Why it's great: Because it means "fiery water", and people in the Andean regions of Colombia drink it neat, out of shot glasses, like badasses.

Credit: Kevin Alexander


Ireland: Guinness
What it is: An Irish dry stout
Why it's great: It's the best selling alcoholic drink in Ireland (with sales of over $2bill annually); it was first brewed in 1759 when Arthur Guinness signed a sweet 9,000yr lease (at £45 a year) on an unused brewery; it's officially actually a very dark red color.

France: Champagne
What it is: Really? But also, sparkling wine produced specifically in the Champagne region of France following specific rules about a second fermentation.
Why it's great: Because the first sparkling wine was created accidentally, and they called it "le vin du diable", or "the devil's wine". Apparently the devil likes bubbly sh*t.

Spain: Sangria
What it is: Cut fruit, red wine, and brandy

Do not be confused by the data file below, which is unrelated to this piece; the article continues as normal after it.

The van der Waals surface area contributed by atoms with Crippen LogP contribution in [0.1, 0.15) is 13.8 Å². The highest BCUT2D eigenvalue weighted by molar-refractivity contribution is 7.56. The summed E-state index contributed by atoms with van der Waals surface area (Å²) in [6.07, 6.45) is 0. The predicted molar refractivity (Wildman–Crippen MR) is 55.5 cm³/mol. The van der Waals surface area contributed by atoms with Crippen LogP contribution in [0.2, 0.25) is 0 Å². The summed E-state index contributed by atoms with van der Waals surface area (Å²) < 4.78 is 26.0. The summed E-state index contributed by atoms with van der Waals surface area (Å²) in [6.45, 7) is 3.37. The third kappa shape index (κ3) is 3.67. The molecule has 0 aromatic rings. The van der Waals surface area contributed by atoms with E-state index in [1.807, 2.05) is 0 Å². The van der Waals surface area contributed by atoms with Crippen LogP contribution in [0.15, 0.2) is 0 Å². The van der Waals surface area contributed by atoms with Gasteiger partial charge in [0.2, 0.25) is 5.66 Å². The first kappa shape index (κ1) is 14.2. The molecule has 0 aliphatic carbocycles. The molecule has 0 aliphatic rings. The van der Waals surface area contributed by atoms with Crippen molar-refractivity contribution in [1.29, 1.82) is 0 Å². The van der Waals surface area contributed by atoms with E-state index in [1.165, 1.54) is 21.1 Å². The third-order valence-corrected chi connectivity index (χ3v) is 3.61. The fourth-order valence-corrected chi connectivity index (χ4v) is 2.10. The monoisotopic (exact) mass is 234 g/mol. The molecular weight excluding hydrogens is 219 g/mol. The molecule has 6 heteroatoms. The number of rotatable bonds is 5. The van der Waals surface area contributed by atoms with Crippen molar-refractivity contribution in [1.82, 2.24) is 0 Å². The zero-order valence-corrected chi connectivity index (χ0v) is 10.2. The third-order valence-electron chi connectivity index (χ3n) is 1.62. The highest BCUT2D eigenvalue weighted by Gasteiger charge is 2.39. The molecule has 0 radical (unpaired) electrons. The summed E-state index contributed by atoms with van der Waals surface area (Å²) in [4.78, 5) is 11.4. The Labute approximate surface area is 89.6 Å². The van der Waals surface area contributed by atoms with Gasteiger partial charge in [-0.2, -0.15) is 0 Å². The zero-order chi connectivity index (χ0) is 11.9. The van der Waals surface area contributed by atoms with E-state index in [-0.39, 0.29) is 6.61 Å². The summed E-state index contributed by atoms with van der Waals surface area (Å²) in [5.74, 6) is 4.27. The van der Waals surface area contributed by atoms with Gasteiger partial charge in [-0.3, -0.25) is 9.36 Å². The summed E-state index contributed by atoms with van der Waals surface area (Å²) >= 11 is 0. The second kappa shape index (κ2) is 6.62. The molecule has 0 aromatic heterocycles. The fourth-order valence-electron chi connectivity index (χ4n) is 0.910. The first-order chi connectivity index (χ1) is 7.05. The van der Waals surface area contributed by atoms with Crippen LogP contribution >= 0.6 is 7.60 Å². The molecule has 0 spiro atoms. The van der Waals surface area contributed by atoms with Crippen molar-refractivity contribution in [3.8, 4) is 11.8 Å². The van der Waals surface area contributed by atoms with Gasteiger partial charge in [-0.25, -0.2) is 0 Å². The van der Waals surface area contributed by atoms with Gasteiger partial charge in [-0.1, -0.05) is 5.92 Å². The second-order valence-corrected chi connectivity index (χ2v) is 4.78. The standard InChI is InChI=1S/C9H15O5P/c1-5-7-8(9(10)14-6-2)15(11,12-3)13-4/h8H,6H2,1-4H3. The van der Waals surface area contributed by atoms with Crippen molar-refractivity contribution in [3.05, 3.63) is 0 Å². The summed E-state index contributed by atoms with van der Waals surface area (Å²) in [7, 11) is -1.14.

Why it's great: Because it's named after the word for effin' "bloodletting", thanks to that color. Not to be confused with Adam Carolla's "Mangria".

Credit: Kevin Alexander

Holland: Genever
What it is: A juniper-flavored liquor originally made by distilling malt wine and adding juniper berries to mask the not-so-nice flavor.
Why it's great: Like Champagne and tequila, EU regulations state that only liquor made in Holland and Belgium (plus a few French provinces and maybe a German state or two, but whatever!) can use the name jenever. Ketel One was originally a jenever distillery, before they got much more famous for their vodka. Oh, and you do the shot of it without your hands, like a classy girl at a bar for a bachelorette party.

Germany: Any Reinheitsgebot beer
What it is: Beer made under the German Beer Purity Law, which restricted beer ingredients to water, hops, and barley until 1993.
Why it's great: Reinheitsgebot means you're not getting a bunch of weird crap, like fruit and seafood, in your beer and probably means you get to drink out of a glass boot.